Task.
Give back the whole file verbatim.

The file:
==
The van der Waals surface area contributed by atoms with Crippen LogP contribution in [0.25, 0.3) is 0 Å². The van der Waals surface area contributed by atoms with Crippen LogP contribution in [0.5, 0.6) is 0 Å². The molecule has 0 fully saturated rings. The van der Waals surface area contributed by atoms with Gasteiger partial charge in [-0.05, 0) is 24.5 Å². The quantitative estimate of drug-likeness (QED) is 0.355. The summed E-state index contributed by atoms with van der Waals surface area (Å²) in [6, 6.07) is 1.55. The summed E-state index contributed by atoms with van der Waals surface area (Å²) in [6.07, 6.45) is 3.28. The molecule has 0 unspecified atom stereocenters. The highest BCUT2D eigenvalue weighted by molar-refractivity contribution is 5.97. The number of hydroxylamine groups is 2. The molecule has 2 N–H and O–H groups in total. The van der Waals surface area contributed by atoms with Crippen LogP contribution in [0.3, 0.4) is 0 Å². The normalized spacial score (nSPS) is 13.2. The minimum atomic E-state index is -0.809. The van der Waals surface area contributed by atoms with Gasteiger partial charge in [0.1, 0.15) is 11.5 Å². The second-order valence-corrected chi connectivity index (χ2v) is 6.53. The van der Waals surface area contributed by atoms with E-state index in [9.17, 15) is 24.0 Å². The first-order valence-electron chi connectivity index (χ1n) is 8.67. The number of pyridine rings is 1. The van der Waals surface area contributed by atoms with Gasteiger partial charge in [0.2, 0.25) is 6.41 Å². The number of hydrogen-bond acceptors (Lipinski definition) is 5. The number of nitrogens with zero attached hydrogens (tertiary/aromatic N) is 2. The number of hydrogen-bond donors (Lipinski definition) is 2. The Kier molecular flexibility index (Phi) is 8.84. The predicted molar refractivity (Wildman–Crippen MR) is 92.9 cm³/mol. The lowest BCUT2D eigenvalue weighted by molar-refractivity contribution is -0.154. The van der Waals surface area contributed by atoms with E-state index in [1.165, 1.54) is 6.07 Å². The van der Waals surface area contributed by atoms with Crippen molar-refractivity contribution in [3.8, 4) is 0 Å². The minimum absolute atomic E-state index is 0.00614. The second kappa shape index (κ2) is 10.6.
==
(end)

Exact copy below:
The van der Waals surface area contributed by atoms with Crippen LogP contribution in [0.25, 0.3) is 0 Å². The van der Waals surface area contributed by atoms with Crippen LogP contribution in [0.5, 0.6) is 0 Å². The molecule has 0 fully saturated rings. The van der Waals surface area contributed by atoms with Gasteiger partial charge in [-0.05, 0) is 24.5 Å². The quantitative estimate of drug-likeness (QED) is 0.355. The summed E-state index contributed by atoms with van der Waals surface area (Å²) in [6, 6.07) is 1.55. The summed E-state index contributed by atoms with van der Waals surface area (Å²) in [6.07, 6.45) is 3.28. The molecule has 0 unspecified atom stereocenters. The highest BCUT2D eigenvalue weighted by molar-refractivity contribution is 5.97. The number of hydroxylamine groups is 2. The molecule has 2 N–H and O–H groups in total. The van der Waals surface area contributed by atoms with Crippen LogP contribution in [0.3, 0.4) is 0 Å². The normalized spacial score (nSPS) is 13.2. The minimum atomic E-state index is -0.809. The van der Waals surface area contributed by atoms with Gasteiger partial charge in [0.1, 0.15) is 11.5 Å². The second-order valence-corrected chi connectivity index (χ2v) is 6.53. The van der Waals surface area contributed by atoms with E-state index in [9.17, 15) is 24.0 Å². The first-order valence-electron chi connectivity index (χ1n) is 8.67. The number of pyridine rings is 1. The van der Waals surface area contributed by atoms with Gasteiger partial charge in [0.2, 0.25) is 6.41 Å². The number of hydrogen-bond acceptors (Lipinski definition) is 5. The number of nitrogens with zero attached hydrogens (tertiary/aromatic N) is 2. The number of hydrogen-bond donors (Lipinski definition) is 2. The Kier molecular flexibility index (Phi) is 8.84. The predicted molar refractivity (Wildman–Crippen MR) is 92.9 cm³/mol. The lowest BCUT2D eigenvalue weighted by molar-refractivity contribution is -0.154. The van der Waals surface area contributed by atoms with E-state index in [1.165, 1.54) is 6.07 Å². The van der Waals surface area contributed by atoms with Crippen molar-refractivity contribution in [3.8, 4) is 0 Å². The minimum absolute atomic E-state index is 0.00614. The second kappa shape index (κ2) is 10.6.